Thus at one and the same time it attempts to assure the Canadian people, profoundly disturbed by the destruction with one blow of every basic human right and liberty, that there was for a period no other recourse open to it and that now it is coming through on its promise that the enforcement of the act was only temporary and something approaching normalcy will shortly again prevail.
But the legislation now being introduced by Minister of Justice Turner clearly reveals that the government intends to write into the statute books some of the most repressive aspects of the War Measures Act (search and arrest without warrant, detention without charge, etc.) while leaving the act itself in reserve—even if it is no longer to be applied at this time.
All this clearly answers the question that has continued to plague ever-widening circles. Why did the Trudeau government resort to such totalitarian powers, to such an ultimate weapon as the War Measures Act? Why didn’t it utilize the crushing powers already available to it in the Criminal Code and elsewhere?
The picture is clearing up. The Trudeau government sought to take advantage of the crisis thrust on it by the kidnappings and murder, first and foremost to strike a body blow against Québec nationalism which continues to grow and develop an increasingly independentist and revolutionary character.
It seeks new and added powers to use against the Québécois.
At the same time it seeks to create a climate whereby it can turn back the campus revolt—the ongoing radicalization of the youth in the universities and the high schools. And simultaneously it is trying to prepare the conditions that would enable it to move in against the organized labor movement and render it less able to defend its interests.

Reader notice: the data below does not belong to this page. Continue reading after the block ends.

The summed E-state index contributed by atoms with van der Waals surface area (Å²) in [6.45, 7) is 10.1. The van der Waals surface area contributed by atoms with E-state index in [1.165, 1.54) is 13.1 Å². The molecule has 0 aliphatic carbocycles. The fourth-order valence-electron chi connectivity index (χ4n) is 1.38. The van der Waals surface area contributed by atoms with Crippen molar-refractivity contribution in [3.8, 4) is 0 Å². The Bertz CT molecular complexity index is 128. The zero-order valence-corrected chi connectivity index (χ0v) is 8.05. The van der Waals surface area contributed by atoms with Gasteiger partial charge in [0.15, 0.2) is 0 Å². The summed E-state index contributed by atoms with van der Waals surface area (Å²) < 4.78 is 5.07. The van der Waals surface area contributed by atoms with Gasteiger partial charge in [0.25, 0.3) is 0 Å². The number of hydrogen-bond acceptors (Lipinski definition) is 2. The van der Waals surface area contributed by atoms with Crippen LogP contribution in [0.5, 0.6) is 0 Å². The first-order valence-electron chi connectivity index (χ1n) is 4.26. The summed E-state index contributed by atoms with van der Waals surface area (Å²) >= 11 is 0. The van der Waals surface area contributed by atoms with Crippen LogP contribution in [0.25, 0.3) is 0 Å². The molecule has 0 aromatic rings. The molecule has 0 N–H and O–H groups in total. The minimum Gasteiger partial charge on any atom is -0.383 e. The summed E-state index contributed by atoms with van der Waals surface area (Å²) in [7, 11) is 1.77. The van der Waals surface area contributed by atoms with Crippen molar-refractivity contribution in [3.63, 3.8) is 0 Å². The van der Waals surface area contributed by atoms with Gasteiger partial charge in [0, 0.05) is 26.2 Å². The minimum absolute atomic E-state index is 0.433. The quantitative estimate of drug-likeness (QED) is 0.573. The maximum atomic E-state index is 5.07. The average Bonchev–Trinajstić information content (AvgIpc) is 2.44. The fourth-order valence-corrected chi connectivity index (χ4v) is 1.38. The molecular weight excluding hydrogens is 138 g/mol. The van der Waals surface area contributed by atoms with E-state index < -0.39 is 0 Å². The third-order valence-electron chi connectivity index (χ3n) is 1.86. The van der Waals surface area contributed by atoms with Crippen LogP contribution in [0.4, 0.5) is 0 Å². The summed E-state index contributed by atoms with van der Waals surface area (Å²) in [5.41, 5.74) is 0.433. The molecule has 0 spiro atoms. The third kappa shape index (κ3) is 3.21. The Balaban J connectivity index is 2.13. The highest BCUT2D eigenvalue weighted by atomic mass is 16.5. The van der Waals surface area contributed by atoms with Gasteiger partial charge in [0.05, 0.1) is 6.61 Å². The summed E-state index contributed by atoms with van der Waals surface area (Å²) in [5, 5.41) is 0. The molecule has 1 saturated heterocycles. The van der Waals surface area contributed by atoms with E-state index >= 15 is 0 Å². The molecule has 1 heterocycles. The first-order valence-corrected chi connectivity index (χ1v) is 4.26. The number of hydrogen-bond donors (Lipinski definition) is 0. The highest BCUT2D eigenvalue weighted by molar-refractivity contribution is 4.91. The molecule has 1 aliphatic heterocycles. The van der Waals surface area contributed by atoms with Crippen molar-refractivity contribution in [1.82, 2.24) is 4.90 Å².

With the enactment of the War Measures Act the Minister of Justice cautioned against the settling of old scores, against excesses.
The B.C. Socred government has passed an order to council barring from employment in institutions dispensing state funds anyone alleged to support the aims of the FLQ and to advocate the overthrow of government by force and violence. This has already resulted in the firing of teacher Arthur Olson. The echo of this is found in the Toronto Board of Education. Are these excesses?
The address of W. H. Kelly, former deputy commissioner of the RCMP, to the Ottawa Canadian club has received widespread publicity over the mass media. He demanded stiffer immigration procedures to keep out or to deport foreign radicals already in the country—particularly those on the campuses.
He called for greater power for the police including the formal right to grill suspects, and freer use of wiretapping. Is that an excess?
The harassment of the cross-Canada university student press, the seizure of Maoist publications, the taking into custody of seven of the Vancouver Liberation Front, the persecution by the Toronto police of a draft evader to the point where he finally fled and placed himself at the mercy of U.S. authorities—are these excesses?
The self-imposed banning by CTV of a TV program because it touched on the Québec situation. CBC’s banning of a documentary on Lenin. CBC president George Davidson’s order to news service employees to impose self-censorship on coverage of the Québec crisis. Are these excesses?
Far from being excesses they are exactly what persons in high government office, spokesmen for capitalist class interest in various areas, have been advocating all along.